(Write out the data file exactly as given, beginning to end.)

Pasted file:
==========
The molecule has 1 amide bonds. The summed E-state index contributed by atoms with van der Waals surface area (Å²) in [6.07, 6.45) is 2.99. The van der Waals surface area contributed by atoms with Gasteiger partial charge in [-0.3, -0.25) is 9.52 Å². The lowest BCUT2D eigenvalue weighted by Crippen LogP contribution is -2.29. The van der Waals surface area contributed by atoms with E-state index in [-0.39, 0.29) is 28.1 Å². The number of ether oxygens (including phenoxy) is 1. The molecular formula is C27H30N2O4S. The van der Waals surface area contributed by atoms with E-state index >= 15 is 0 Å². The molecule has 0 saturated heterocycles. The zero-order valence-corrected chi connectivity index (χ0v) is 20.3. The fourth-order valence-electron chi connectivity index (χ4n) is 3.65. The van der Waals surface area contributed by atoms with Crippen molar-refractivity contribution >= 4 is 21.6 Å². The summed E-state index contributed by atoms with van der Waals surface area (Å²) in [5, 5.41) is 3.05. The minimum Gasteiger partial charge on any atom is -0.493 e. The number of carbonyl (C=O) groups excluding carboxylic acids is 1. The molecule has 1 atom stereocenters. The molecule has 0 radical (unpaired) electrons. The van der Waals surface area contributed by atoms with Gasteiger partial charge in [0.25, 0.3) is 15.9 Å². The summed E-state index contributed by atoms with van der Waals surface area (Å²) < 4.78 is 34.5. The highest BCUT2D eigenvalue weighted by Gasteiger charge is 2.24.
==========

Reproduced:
The molecule has 1 amide bonds. The summed E-state index contributed by atoms with van der Waals surface area (Å²) in [6.07, 6.45) is 2.99. The van der Waals surface area contributed by atoms with Gasteiger partial charge in [-0.3, -0.25) is 9.52 Å². The lowest BCUT2D eigenvalue weighted by Crippen LogP contribution is -2.29. The van der Waals surface area contributed by atoms with E-state index in [-0.39, 0.29) is 28.1 Å². The number of ether oxygens (including phenoxy) is 1. The molecular formula is C27H30N2O4S. The van der Waals surface area contributed by atoms with E-state index >= 15 is 0 Å². The molecule has 0 saturated heterocycles. The zero-order valence-corrected chi connectivity index (χ0v) is 20.3. The fourth-order valence-electron chi connectivity index (χ4n) is 3.65. The van der Waals surface area contributed by atoms with Crippen molar-refractivity contribution >= 4 is 21.6 Å². The summed E-state index contributed by atoms with van der Waals surface area (Å²) in [5, 5.41) is 3.05. The minimum Gasteiger partial charge on any atom is -0.493 e. The number of carbonyl (C=O) groups excluding carboxylic acids is 1. The molecule has 1 atom stereocenters. The molecule has 0 radical (unpaired) electrons. The van der Waals surface area contributed by atoms with Gasteiger partial charge in [0.25, 0.3) is 15.9 Å². The summed E-state index contributed by atoms with van der Waals surface area (Å²) < 4.78 is 34.5. The highest BCUT2D eigenvalue weighted by Gasteiger charge is 2.24.